Boris Johnson warns of backlash if Glasgow ends in failure

UK prime minister concedes that climate change won't be fixed in one go

Boris Johnson warned world leaders they faced a backlash of criticism and opprobrium if they "sat on their hands" and failed to get an agreement on climate action at the Cop26 meeting in Glasgow.

After a last minute dash to the Scottish city to put the pressure on the negotiations, the UK prime minister said it was very frustrating to see countries edging towards allowing vulnerable nations dropping by default into the grips of climate change. A deal could be done.

"We just need to reach out and grasp it," he said. "My question to world leaders as we enter the last hours of Cop is 'Will you help us do that?"

An overnight first draft of the Cop26 headline agreement asked countries to "revisit and strengthen the 2030 targets in their nationally determined contributions, as necessary to align with the Paris Agreement temperature goal by the end of 2022.

Mr Johnson said the talks needed to go further before a Friday night deadline to wind up the talks. "The risk of sliding backward is disastrous," he said. "The line is in sight but if we are going to get over that line we need a determined push."

Officials leading the Cop26 talks hope to present a series of “near final” drafts of agreements overnight on Wednesday after a UK template for a deal at Glasgow set out a framework for countries to make commitments by the end of 2022.

Alok Sharma, the Cop26 president, called on delegates to come “armed with the currency of compromise” on Wednesday as he looks for final concessions that would straddle the most contentious gaps.

The current set of pledges for emissions reductions by the end of the decade do not meet the Paris Agreement target of capping the global temperature rise at 1.5°C. A baseline for success is that the meeting has "kept alive" the prospect of meeting that target before it is too late.

The UK draft called on countries to “revisit and strengthen the 2030 targets in their Nationally Determined Contributions [NDCs] as necessary to align with the Paris Agreement temperature goal by the end of 2022".

Documents from the UK also "[note] with regret that the goal of developed country parties to mobilise jointly $100 billion per year by 2020 in the context of meaningful mitigation actions and transparency on implementation has not yet been met".

Frans Timmermans, the head of the EU delegation, told the meeting that with extra effort, the UK framework could be the means to “close the gap within the year".

Swiss Environment Minister Simonetta Sommaruga said on Wednesday that there were three views on how often countries should set targets, as negotiators weigh a change from the five-year cycle laid out by the Paris Agreement. Vulnerable nations want an annual process whereas a “very small” group of nations want to extend the time frame to every decade.

“Views still differ widely, of course, as to what should be the preferred time frame for NDCs to be applied from 2031 onwards,” she said.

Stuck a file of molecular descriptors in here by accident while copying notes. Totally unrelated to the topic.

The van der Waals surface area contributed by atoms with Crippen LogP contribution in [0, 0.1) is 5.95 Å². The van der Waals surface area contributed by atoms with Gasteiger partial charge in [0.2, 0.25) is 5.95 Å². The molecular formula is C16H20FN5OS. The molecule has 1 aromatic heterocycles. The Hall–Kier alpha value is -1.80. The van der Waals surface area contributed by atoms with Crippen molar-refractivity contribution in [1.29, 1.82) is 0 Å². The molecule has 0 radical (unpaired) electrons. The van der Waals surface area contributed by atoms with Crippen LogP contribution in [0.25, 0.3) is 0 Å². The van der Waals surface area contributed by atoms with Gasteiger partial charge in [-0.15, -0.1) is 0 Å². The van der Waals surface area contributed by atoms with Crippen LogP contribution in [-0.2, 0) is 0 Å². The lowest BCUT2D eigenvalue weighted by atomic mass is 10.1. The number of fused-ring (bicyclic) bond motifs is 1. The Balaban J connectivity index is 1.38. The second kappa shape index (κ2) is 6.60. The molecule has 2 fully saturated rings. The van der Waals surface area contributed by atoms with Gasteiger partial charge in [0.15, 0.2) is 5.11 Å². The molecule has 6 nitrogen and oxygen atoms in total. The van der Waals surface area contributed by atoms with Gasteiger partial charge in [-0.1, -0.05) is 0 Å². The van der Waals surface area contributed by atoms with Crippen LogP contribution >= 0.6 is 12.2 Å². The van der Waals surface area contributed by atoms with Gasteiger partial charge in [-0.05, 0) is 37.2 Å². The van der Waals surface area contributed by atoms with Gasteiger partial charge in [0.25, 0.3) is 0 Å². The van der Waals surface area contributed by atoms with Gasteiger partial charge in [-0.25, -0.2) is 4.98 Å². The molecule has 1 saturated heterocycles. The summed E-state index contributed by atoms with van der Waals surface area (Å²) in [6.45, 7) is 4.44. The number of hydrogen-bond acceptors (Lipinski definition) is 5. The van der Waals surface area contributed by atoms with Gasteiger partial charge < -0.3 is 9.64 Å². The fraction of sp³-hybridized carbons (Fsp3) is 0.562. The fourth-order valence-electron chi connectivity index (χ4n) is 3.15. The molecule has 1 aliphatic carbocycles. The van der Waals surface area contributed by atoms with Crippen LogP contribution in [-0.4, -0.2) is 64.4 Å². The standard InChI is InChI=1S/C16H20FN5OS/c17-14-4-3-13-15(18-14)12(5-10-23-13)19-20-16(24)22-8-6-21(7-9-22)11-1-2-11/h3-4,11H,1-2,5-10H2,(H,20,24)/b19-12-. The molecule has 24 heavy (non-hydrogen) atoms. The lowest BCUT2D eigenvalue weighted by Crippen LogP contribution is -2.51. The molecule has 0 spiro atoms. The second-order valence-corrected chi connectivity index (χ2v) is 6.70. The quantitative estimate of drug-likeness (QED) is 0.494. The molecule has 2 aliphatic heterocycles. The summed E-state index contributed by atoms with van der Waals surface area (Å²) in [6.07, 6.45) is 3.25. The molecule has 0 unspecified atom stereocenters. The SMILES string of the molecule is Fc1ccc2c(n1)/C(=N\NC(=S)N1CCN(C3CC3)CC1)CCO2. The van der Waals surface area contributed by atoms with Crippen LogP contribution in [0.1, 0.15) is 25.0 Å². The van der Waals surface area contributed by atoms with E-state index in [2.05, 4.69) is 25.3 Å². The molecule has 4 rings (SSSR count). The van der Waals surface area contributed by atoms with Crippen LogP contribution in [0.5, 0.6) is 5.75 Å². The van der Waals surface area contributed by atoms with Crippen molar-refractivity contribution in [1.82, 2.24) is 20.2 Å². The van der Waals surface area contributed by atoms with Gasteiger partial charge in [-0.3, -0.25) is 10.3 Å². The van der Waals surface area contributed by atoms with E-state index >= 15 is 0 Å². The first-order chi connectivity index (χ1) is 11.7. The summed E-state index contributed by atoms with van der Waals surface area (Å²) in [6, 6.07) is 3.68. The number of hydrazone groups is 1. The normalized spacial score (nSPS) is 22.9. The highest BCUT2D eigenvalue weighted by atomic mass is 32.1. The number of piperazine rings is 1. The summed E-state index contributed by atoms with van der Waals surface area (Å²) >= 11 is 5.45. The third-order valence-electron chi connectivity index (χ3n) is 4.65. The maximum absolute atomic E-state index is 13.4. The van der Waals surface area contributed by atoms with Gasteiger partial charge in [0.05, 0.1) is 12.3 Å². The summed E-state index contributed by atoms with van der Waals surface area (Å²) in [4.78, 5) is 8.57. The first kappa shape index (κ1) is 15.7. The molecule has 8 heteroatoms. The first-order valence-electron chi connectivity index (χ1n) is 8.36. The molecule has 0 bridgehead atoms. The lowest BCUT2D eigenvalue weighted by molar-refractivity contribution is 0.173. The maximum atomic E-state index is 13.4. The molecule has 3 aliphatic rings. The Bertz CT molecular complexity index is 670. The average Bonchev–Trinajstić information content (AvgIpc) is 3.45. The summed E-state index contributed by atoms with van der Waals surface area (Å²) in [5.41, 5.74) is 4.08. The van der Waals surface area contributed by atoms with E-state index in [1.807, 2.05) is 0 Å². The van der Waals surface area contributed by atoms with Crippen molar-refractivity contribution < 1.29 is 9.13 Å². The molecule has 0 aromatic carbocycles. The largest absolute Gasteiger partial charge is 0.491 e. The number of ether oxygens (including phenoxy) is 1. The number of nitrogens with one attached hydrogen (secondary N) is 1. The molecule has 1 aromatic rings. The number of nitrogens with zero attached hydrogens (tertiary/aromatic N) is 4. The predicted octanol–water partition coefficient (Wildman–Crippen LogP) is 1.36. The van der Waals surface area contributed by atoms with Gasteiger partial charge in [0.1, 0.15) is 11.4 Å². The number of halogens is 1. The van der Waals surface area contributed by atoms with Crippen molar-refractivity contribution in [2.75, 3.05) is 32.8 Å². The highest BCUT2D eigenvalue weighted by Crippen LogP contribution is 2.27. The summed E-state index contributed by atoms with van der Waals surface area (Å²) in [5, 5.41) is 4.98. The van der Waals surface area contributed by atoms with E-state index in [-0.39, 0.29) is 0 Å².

Proponents say the push for more regular reviews of climate plans is seen as necessary because countries' current 2030 pledges would lead to 2.4°C of warming.

Also still in the balance is a deal on carbon credits.

“The text has narrowed and the choice is clear,” said Mr Sharma.

Espen Barth Eide, the Norwegian foreign minister, said that burden of financing the adaptation of vulnerable economies remained one of the most contentious issues.

In his press conference, Mr Johnson predicted finance would be the "solvent" that unlocked the differences. Archie Young, the UK's chief negotiator, said three main issues on accounting for credits, grandfathering previous 2015 entitlements and how to share the proceeds remained sticking points, but that imaginative solutions were being hashed out.

As a general overview, he said the documents were evidence that countries were raising their ambitions for what could be agreed to at Glasgow.

Mr Young is due to meet delegations on Wednesday to circulate the latest version of the agreements.

A separate topic is the so-called transparency of how countries account for their carbon pledges and here, the feedback was more positive, with a high level of agreement between delegations, but a political decision is still needed on the sequencing of an agreement.

For the first time in the UN climate negotiation process, the text would call for countries to phase out coal and fossil fuel subsidies — if the current language makes it into the final document.

“It’s quite helpful to have those sectors named very specifically and those types of actions named very specifically,” said David Waskow, director of the International Climate Initiative at the World Resources Institute.

The text sends messages on particular areas in which new offers are desired, including the issue of financing for countries vulnerable to climate change.

The presidency “notes with serious concern that the current provision of climate finance for adaptation is insufficient to respond to worsening climate change impacts in developing country parties [and] urges developed country parties to urgently scale up their provision of climate finance for adaptation so as to respond to the needs of developing country parties".

The most vulnerable nations have called on developed nations to do more and to strengthen the language.

“We won't get the ambition on emissions we need for 1.5°C if we don't scale up the provision of finance, and this includes the long-overdue recognition of a separate and additional component for loss and damage,” said Aubrey Webson, chairman of the Alliance of Small Island States Group.

“Urging, calling, encouraging and inviting is not the decisive language that this moment calls for.”

Updated: November 10th 2021, 5:37 PM